xrematon

March 19, 2016

Print double bill – the long and short of it

Filed under: Consumer Trends,Marketing — by xrematon @ 3:13 pm
Tags: , ,

It doesn’t take long to get lost in the endless flurry of pieces that chronicle the dire state of the struggling print newspaper industry. Apparently, print ad revenues are now the lowest they’ve been since 1950, when the Newspaper Association of America began tracking industry data and when the U.S. population was less than half its current size. And over in the UK, national daily newspapers lost half a million in average daily sales over the past year. So it is clear things are not looking good in this sector, which is why my eye was caught recently by two new print media initiatives. Each is trying to find its ‘special place’ and fill a gap in the market, but with very different understanding of what that gap might be.

My first exhibit is a UK daily newspaper, ‘The New Day’, which launched at the start of March 2016. Its ambition is to cater to ‘normal’ women (primarily) and men who don’t get what they are looking for from the existing newspapers. Alison Phillips, the editor, describes what her paper is attempting to offer as “balanced opinion” and “positivity”. The former is a reaction to her awareness that “normal people cannot understand why papers feel they have a right to tell them how to think and vote. They find it patronising and insulting.” And the latter, positivity, is about not writing news that just all focused on doom and gloom.

Reading ‘The New Day’ revealed that these editorial ambitions have been realised, quite literally. Offering a balanced opinion is done by having ‘opinioneers’ presenting each side of an argument, as well as explaining developments through ‘why-isms’ and ‘what-isms’. The positivity is also quite visible – not only in the inspiring quotes that seem to pop up all over the place as well as through the opportunity for personal goal setting  introduced on the inside cover (see image below). Positivity comes through most prominently in the newspaper’s motto printed at the bottom of each page.

New Day

A somewhat paradoxical aspect to the paper is that whilst it bases some of its appeal on the fact it is print (as evidenced by this statement from the editor: “Children spend too much time on screens. And parents spend too much time on Facebook. The truth though is that you don’t feel good about it. You know you’re wasting your life on screen time. It’s a bad thing. Print is totally different. It still has all those connotations of being a good thing. It’s good to sit down and read, whether it’s a newspaper or a book); in its design and layout, it borrows much from the online environment. This is not just in terms of the informality of its prose and the curated aspect of its news coverage (no in-depth or ground-breaking journalist here), but also in the very short articles dotted about the page and the use of lists.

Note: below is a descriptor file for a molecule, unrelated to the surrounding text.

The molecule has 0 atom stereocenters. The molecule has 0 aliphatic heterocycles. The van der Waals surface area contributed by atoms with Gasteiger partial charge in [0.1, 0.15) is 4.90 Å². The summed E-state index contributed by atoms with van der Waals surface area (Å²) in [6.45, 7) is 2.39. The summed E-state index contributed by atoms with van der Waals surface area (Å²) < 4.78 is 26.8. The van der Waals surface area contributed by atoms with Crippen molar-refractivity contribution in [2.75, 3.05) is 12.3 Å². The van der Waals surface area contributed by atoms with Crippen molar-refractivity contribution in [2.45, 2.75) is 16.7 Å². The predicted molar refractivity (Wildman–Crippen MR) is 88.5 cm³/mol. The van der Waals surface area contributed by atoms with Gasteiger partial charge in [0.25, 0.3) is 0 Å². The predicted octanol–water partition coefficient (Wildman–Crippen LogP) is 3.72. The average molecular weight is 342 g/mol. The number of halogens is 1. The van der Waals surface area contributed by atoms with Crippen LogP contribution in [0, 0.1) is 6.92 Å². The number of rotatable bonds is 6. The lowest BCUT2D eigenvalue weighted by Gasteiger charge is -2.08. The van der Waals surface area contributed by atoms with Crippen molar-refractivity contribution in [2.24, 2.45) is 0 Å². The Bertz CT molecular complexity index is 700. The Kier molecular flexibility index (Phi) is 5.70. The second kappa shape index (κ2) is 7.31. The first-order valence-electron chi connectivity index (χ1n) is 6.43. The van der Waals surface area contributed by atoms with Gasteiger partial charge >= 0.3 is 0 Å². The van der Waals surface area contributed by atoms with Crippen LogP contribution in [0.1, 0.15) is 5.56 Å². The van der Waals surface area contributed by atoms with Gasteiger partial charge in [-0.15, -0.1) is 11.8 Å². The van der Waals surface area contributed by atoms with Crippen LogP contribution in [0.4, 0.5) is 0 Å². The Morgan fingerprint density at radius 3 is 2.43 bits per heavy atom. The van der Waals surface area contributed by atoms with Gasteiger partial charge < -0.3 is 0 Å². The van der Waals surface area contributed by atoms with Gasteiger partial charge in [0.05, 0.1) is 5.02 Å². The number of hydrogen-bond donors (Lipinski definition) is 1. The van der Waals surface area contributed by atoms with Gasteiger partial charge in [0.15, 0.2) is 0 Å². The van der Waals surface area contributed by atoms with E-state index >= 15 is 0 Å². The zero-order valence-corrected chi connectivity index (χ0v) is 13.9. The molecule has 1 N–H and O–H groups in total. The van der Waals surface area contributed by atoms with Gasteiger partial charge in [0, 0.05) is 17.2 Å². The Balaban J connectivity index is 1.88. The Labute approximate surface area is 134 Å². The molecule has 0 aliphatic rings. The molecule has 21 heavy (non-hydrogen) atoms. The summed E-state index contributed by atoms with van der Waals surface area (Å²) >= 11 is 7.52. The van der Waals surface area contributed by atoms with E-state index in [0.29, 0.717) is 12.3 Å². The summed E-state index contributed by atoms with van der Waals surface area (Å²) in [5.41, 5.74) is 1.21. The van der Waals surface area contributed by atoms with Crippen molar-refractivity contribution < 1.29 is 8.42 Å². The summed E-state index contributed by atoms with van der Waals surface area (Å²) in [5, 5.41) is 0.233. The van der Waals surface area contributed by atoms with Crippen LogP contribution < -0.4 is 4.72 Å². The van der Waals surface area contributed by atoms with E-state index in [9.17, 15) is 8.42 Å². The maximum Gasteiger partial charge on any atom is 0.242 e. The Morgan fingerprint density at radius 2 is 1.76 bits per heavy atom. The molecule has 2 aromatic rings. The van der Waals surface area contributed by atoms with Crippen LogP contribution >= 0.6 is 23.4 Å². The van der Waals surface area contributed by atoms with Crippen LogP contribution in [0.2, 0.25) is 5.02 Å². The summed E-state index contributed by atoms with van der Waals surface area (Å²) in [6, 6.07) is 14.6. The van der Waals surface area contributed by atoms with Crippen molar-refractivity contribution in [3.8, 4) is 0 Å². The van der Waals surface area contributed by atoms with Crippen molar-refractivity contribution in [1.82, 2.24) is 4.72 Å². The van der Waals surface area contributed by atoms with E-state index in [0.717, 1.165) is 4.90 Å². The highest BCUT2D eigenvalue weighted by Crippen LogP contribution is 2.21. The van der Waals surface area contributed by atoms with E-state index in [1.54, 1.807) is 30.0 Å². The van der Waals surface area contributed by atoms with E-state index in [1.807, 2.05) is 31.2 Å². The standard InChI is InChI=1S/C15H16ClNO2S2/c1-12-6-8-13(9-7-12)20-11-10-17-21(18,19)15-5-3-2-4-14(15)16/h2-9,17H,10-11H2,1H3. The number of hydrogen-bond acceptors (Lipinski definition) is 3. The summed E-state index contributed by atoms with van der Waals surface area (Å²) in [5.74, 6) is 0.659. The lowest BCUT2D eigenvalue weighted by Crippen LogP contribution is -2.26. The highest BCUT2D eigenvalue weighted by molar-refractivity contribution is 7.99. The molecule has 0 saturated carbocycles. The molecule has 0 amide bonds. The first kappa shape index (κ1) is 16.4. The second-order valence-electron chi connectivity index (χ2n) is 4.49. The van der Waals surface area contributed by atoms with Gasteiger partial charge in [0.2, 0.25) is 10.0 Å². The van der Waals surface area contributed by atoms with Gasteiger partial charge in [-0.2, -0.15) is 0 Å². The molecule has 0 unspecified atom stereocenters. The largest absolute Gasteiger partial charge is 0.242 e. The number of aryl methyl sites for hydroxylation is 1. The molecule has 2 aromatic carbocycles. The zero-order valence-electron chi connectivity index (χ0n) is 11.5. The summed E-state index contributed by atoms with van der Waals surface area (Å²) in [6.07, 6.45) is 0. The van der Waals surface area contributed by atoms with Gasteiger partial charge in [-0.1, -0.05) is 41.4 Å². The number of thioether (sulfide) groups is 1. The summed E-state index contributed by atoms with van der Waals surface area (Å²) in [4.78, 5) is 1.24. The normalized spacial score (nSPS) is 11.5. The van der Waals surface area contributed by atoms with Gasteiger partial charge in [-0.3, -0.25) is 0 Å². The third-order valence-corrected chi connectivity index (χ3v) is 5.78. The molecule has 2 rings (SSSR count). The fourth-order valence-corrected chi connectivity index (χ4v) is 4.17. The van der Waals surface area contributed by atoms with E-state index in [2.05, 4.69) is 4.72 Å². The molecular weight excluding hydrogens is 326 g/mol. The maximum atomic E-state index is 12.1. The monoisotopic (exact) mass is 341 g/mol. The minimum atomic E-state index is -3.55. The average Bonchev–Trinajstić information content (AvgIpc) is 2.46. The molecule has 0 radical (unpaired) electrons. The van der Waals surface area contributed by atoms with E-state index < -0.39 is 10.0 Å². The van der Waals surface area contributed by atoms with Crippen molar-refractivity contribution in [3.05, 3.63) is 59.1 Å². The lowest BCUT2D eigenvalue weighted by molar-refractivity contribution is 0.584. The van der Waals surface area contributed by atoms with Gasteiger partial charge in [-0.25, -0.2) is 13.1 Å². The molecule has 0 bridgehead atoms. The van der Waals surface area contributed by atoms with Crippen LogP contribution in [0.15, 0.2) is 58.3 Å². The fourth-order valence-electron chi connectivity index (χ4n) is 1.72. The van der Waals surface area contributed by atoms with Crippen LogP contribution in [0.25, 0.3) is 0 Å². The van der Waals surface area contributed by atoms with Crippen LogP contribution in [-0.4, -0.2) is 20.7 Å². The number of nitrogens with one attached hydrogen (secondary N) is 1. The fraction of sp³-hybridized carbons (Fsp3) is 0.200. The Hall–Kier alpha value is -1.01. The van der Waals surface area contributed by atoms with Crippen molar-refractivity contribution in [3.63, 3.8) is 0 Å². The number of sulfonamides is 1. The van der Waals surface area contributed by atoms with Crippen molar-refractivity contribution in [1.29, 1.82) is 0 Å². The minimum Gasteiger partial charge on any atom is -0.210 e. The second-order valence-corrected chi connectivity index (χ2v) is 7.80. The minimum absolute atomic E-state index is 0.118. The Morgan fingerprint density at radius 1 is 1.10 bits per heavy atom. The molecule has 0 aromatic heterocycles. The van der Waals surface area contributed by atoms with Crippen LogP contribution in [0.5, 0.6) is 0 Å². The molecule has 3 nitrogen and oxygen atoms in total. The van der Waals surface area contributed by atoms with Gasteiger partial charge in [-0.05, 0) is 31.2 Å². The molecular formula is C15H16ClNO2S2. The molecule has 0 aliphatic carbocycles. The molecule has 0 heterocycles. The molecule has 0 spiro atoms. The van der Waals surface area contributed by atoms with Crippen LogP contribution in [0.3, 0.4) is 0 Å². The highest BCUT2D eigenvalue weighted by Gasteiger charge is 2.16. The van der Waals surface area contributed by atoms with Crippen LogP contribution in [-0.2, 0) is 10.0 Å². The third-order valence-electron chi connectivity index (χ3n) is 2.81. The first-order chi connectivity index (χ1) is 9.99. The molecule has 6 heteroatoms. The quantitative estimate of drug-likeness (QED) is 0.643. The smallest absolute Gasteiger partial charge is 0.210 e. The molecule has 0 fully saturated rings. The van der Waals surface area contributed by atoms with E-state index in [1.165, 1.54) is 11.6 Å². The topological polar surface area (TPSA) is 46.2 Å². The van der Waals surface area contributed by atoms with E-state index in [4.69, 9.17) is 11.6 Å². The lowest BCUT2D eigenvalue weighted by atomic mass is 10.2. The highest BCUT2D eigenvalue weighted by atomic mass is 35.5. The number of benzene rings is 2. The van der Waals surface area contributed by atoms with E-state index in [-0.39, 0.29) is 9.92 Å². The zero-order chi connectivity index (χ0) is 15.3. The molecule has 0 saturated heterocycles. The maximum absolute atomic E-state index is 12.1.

Commentators have been less than 100% complimentary about this new paper. And whilst I got the paper (admittedly free due to an issue with the cover price not coming through correctly at the till), I am not sure I would be willing to invest further time or money on it. It is indeed struggling to reach its sales targets.

My other new print experience is 1843, the new re-launch of Intelligent Life, the sister publication to the Economist. This magazine aims to offer a very different reading experience. As described by Emma Duncan, the editor, it is about offering “something longer, slower and more thoughtful.” It does indeed feel more weighty and kept me away from my screens for several hours more than the flimsy ‘New Day’ managed to. Whilst I enjoyed some articles, for instance, the travel piece on Antartica and the exploration of what Chinese students go through in order to get a place at American universities, some of the other articles felt more insubstantial than the ones in the New Day. A criticism of the latter is that it treats big topics in a superficial way; in 1843, there are small ideas which are explored with an excess of words. Examples include a four page spread written by some who got diddled trying to buy super fine wine, or long piece by a creep at the Economist on how they actually love working really long hours at all times of night and day.

I got 1843 free too (I am devoted and loyal Economist subscriber) and I can’t say I will be ‘unwinding’ with their new offering. After all that, I’m happy to stick with my beloved (free) supermarket magazines!

Print double bill

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